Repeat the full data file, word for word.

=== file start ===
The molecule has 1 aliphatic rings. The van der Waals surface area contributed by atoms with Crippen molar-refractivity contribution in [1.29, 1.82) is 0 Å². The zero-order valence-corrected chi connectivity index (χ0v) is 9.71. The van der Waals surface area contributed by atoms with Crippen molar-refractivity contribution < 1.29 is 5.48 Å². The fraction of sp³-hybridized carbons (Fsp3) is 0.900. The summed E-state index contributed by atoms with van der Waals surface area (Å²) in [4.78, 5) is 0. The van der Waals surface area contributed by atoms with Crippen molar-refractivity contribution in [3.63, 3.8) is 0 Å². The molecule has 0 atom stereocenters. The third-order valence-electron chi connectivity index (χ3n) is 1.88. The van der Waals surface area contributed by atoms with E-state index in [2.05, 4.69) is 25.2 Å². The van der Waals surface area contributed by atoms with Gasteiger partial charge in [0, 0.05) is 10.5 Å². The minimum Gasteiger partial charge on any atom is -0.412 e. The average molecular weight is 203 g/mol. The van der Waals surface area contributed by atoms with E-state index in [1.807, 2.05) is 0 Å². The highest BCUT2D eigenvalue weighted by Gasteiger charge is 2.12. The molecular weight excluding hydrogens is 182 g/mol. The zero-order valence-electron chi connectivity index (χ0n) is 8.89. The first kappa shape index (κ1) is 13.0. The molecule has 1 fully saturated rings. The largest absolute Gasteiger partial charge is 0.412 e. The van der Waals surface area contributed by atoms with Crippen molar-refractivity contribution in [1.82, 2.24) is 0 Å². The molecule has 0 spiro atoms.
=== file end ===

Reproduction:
The molecule has 1 aliphatic rings. The van der Waals surface area contributed by atoms with Crippen molar-refractivity contribution in [1.29, 1.82) is 0 Å². The zero-order valence-corrected chi connectivity index (χ0v) is 9.71. The van der Waals surface area contributed by atoms with Crippen molar-refractivity contribution < 1.29 is 5.48 Å². The fraction of sp³-hybridized carbons (Fsp3) is 0.900. The summed E-state index contributed by atoms with van der Waals surface area (Å²) in [4.78, 5) is 0. The van der Waals surface area contributed by atoms with Crippen molar-refractivity contribution in [3.63, 3.8) is 0 Å². The molecule has 0 atom stereocenters. The third-order valence-electron chi connectivity index (χ3n) is 1.88. The van der Waals surface area contributed by atoms with E-state index in [2.05, 4.69) is 25.2 Å². The van der Waals surface area contributed by atoms with Gasteiger partial charge in [0, 0.05) is 10.5 Å². The minimum Gasteiger partial charge on any atom is -0.412 e. The average molecular weight is 203 g/mol. The van der Waals surface area contributed by atoms with E-state index in [1.807, 2.05) is 0 Å². The highest BCUT2D eigenvalue weighted by Gasteiger charge is 2.12. The molecular weight excluding hydrogens is 182 g/mol. The zero-order valence-electron chi connectivity index (χ0n) is 8.89. The first kappa shape index (κ1) is 13.0. The molecule has 1 fully saturated rings. The largest absolute Gasteiger partial charge is 0.412 e. The van der Waals surface area contributed by atoms with Crippen molar-refractivity contribution in [1.82, 2.24) is 0 Å². The molecule has 0 spiro atoms.